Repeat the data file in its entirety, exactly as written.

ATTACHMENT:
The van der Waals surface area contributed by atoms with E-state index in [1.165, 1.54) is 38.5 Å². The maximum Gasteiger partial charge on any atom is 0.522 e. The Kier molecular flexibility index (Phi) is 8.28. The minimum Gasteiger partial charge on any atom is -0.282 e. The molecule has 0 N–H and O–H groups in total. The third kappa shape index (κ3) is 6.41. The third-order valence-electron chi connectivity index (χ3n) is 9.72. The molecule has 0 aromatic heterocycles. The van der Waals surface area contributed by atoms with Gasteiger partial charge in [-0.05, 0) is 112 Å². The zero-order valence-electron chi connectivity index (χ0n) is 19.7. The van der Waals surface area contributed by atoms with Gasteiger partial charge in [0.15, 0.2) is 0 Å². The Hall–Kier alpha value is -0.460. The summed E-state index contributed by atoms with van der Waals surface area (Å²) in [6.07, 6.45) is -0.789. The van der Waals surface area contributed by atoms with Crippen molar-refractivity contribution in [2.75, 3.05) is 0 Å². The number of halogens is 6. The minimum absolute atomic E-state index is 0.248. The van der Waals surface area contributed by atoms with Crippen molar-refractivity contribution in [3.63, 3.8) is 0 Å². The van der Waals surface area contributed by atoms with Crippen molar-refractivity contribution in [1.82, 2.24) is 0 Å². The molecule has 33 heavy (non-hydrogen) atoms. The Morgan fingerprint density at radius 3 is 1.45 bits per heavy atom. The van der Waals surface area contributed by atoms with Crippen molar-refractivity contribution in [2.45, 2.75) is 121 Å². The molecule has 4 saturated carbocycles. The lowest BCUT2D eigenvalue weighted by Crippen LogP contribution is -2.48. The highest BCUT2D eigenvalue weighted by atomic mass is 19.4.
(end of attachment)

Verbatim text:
The van der Waals surface area contributed by atoms with E-state index in [1.165, 1.54) is 38.5 Å². The maximum Gasteiger partial charge on any atom is 0.522 e. The Kier molecular flexibility index (Phi) is 8.28. The minimum Gasteiger partial charge on any atom is -0.282 e. The molecule has 0 N–H and O–H groups in total. The third kappa shape index (κ3) is 6.41. The third-order valence-electron chi connectivity index (χ3n) is 9.72. The molecule has 0 aromatic heterocycles. The van der Waals surface area contributed by atoms with Gasteiger partial charge in [-0.05, 0) is 112 Å². The zero-order valence-electron chi connectivity index (χ0n) is 19.7. The van der Waals surface area contributed by atoms with Gasteiger partial charge in [0.15, 0.2) is 0 Å². The Hall–Kier alpha value is -0.460. The summed E-state index contributed by atoms with van der Waals surface area (Å²) in [6.07, 6.45) is -0.789. The van der Waals surface area contributed by atoms with Crippen molar-refractivity contribution in [2.75, 3.05) is 0 Å². The number of halogens is 6. The minimum absolute atomic E-state index is 0.248. The van der Waals surface area contributed by atoms with Crippen molar-refractivity contribution in [3.63, 3.8) is 0 Å². The van der Waals surface area contributed by atoms with Crippen molar-refractivity contribution in [1.82, 2.24) is 0 Å². The molecule has 33 heavy (non-hydrogen) atoms. The Morgan fingerprint density at radius 3 is 1.45 bits per heavy atom. The van der Waals surface area contributed by atoms with Crippen molar-refractivity contribution in [2.45, 2.75) is 121 Å². The molecule has 4 saturated carbocycles. The lowest BCUT2D eigenvalue weighted by Crippen LogP contribution is -2.48. The highest BCUT2D eigenvalue weighted by atomic mass is 19.4.